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Modi has failed in his obligations: Congress

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New Delhi: The Congress on Tuesday said Prime Minister Narendra Modi had failed in his “constitutional and moral obligations” by not against those spreading hatred.

“The prime minister has fallen well-short of what his constitutional and moral obligations are,” Congress leader Anand Sharma told the media.

Referring to the September 28 lynching of a Muslim man in Uttar Pradesh following rumours that he ate beef, Sharma said Modi broke his silence only after President Pranab Mukherjee did.

“He spoke only after the president was forced to express his serious concerns over culture, values, ethos, particularly in regard to India’s pluralistic society, democracy, co-existence and tolerance,” he said.

“The prime minister makes people believe he has transformed India, which he has not. He has rather not been able to preserve India.

“Even constitutional guarantees are under assault,” Sharma added.

The Congress leader’s comments follow the widely denounced Muslim man’s lynching, the killing of rationalists and the return of awards in protest by dozens of award winning writers.

Sharma said the situation in the country was causing “grave concern” to citizens who were “feeling insecure”.

Sharma said Bharatiya Janata Party (BJP) president Amit Shah’s reported pulling up of BJP leaders for making hate statements was “a cosmetic exercise”.

“But nobody is going to be fooled,” he said.

Reacting to Finance Minister Arun Jaitley’s criticism of vandalism, Sharma called for “tangible action against elements, organisations and forces who have smashed India’s name in the international community”.

He said: “Those who have a divergent viewpoint from the ruling establishment or the BJP, the RSS and Sangh Parivar are targets of direct attacks.

“Even eminent Indians who have protested have not been heard but they have been humiliated.”

(IANS)

 

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Triple Talaq Now Banned In India

While most Hindu personal laws have been overhauled and codified over the years, Muslim laws have been left to religious authorities and left largely untouched.

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Indian Muslim women talk while walking through a market in Ahmadabad, India. VOA

India’s government on Wednesday approved an ordinance to implement a top court ruling striking down the Muslim practice that allows men to instantly divorce.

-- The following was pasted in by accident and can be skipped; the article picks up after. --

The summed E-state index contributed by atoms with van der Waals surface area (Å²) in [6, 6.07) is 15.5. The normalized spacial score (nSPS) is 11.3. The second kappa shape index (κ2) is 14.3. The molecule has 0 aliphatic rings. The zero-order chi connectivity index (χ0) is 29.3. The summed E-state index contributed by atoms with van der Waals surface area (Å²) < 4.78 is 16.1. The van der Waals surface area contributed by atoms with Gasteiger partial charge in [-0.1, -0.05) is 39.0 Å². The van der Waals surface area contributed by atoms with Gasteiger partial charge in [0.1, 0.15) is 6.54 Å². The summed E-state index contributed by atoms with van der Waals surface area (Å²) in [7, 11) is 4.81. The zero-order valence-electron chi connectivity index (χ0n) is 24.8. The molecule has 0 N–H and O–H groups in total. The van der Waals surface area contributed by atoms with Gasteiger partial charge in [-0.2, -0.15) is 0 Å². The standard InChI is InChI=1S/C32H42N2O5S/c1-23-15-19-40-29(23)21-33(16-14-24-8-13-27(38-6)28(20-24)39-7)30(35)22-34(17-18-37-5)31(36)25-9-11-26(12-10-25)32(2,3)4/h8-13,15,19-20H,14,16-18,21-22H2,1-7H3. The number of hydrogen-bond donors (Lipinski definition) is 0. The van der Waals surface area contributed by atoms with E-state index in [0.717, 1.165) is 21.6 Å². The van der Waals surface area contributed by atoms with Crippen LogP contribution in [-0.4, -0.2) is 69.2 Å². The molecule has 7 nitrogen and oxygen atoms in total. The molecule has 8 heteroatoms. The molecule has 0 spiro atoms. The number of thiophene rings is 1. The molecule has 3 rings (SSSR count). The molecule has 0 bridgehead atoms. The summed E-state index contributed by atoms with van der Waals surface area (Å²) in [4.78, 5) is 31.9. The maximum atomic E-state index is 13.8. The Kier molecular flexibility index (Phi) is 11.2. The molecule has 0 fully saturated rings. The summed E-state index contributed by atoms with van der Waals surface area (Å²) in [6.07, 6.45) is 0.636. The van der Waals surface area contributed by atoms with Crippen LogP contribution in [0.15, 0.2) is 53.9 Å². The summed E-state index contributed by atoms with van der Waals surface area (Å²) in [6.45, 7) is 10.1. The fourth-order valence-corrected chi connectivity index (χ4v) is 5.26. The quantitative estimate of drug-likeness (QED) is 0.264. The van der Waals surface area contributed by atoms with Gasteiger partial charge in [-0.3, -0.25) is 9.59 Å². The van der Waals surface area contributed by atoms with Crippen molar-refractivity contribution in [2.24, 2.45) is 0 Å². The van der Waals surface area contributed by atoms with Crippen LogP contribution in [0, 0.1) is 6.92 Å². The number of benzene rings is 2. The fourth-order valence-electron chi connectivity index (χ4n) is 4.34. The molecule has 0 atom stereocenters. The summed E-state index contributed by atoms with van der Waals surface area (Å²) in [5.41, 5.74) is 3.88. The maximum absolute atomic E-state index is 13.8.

The government decision came after it failed to get approval of Parliament a year after the court ruled that the practice of triple “talaq” violated the constitutional rights of Muslim women.

Most of the 170 million Muslims in India are Sunnis governed by the Muslim Personal Law for family matters and disputes. The laws include allowing men to divorce by simply uttering the Arabic word “talaq,” or divorce, three times — and not necessarily consecutively, but at any time, and by any medium, including telephone, text message or social media post.

Muslim
Triple Talaq continues to plague lives of  women, VOA News

The government will have another six months to get Parliament’s approval for the ordinance to become law. But in the meantime, suspects can be prosecuted using the ordinance.

Law Minister Ravi Shankar Prasad said that nearly 22 countries, including neighboring Pakistan and Bangladesh, have banned the practice and appealed to the opposition to approve the Muslim Women Protection of Rights on Marriage Bill.

India’s Muslim Law Board had told the court that while they considered the practice wrong, they opposed any court intervention and asked that the matter be left to the community. But several progressive Muslim activists decried the law board’s position.

Muslim
Muslim women hold placards during a protest against a bill passed by India’s lower house of Parliament last week that aims at prosecuting Muslim men who divorce their wives through the “triple talaq,” or instant divorce. VOA

After the Supreme Court verdict, Prime Minister Narendra Modi’s government introduced a bill criminalizing the practice and it was approved in December by the lower house of Parliament, where his party commands a majority. But it couldn’t get the approval of the upper house, where the opposition controls the majority of seats.

The main opposition Congress party is opposing a three-year prison sentence for the offenders and wants a parliamentary committee to discuss the issue to reach a consensus. It favors a lesser sentence.

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In India, triple talaq has continued with the protection of laws that allow Muslim, Christian and Hindu communities to follow religious laws in matters like marriage, divorce, inheritance and adoption. While most Hindu personal laws have been overhauled and codified over the years, Muslim laws have been left to religious authorities and left largely untouched. (VOA)

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